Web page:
A large number of our clients ask how many goals they should have. There is no right or wrong answer. However, we do find it is better to have a small number of very clearly defined goals rather than a long list that can seem overwhelming and lacks focus. While you are setting a 12-month plan, remember it is not a prescriptive blueprint for the next 12 months, rather it provides a clear direction and focus. Things will change during the 12-month period. We have had clients who set goals and then, through a new level of focus and determination, reach them in the first three to six months, leaving them to re-evaluate and set new challenges earlier than planned. On the flip side, we have seen clients who, after embarking on their plan, have found that circumstances changed so significantly that they also had to change their thinking and re-set their goals. Regardless, in 100% of situations, the plan gave the businesses more focus and the knowledge gained through the process proved invaluable.

For most businesses, the goals will revolve around improving performance. We find the most common areas that the goals fit into are:

Profitability – To improve profit, you need to either increase income or reduce expenditure. Therefore, if one of your goals is to achieve higher profit you will need to further investigate both these areas.

Revenue – To increase revenue you will need to increase the number of clients you deal with, increase the amount each client spends or increase your prices.

Efficiency – For clients that are looking to increase their level of efficiency, we usually suggest looking at the systems and processes. Often it may be that technology is not being used to its full advantage or the team requires training to fill knowledge gaps.

Growth – Clients often set goals around business growth, usually looking to expand their range of products and services or expand into new markets.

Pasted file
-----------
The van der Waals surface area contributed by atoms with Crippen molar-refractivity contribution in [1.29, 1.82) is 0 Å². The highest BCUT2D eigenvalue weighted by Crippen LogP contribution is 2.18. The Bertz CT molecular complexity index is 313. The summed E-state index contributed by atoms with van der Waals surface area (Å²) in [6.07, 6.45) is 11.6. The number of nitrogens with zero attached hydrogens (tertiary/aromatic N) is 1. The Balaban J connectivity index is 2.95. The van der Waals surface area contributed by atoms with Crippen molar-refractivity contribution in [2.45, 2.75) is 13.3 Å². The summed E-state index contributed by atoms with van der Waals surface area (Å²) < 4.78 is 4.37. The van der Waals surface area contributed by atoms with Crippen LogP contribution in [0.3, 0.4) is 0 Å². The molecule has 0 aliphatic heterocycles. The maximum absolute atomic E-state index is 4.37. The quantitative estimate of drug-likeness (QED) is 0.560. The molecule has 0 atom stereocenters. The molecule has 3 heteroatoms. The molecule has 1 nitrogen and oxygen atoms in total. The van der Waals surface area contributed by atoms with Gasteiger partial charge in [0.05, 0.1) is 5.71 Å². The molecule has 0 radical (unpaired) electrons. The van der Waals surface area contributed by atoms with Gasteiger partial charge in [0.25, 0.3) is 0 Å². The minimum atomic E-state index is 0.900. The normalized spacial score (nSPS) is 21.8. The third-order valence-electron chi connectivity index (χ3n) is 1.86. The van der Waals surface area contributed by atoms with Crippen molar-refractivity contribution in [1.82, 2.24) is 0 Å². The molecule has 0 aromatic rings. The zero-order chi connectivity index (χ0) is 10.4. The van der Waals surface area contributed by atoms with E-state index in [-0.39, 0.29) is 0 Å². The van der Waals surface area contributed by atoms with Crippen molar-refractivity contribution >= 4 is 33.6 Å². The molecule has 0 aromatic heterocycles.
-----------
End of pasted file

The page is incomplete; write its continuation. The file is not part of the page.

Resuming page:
Brand – The issue that usually arises in this area is how the brand is marketed in order to attract or retain clients.

Looking at the goals for the next 12 months in our case study business, ‘The Best Beauty Salon’, you can see that they are focused on revenue, profitability and efficiency. They have set eight goals (see below) that they feel are achievable and would have a significant impact on the success of the business if achieved in the next 12 months.

Revenue goals

Profitability goals

Efficiency goals

Refining your goals

After setting your goals, the next step is to conduct research into your business’s current performance and your market. You will see that the goals for our case study have specific measurements in them. It is likely that when setting the goals initially, you are not able to be this accurate with the numbers. For example, you may think you know your market share, but after conducting research, find that it is higher or lower than you expected.  After finishing your research, you will be able to finetune your goals in line with the new information and insight you have gained. You might also uncover some areas of opportunity that you had not previously thought of, or you might find that an area you thought would be worthwhile does not offer the level of return you were expecting.

Case study note

When you go through the learning articles and look at the case study, you will see that for The Best Beauty Salon the offering of body treatments is considered a strong point of difference. And while this is still the case, as no competitor offers the service, the owner has found through research that the treatments provide the salon with the lowest profit margin in the business. A goal was then added to address this issue and it will allow the owner to make a decision within six months as to the value these treatments add to the salon.

Embrace the next section of the business planning process, Point of Difference, as we know that this is often the most valuable for our clients.[/wlm_ismember]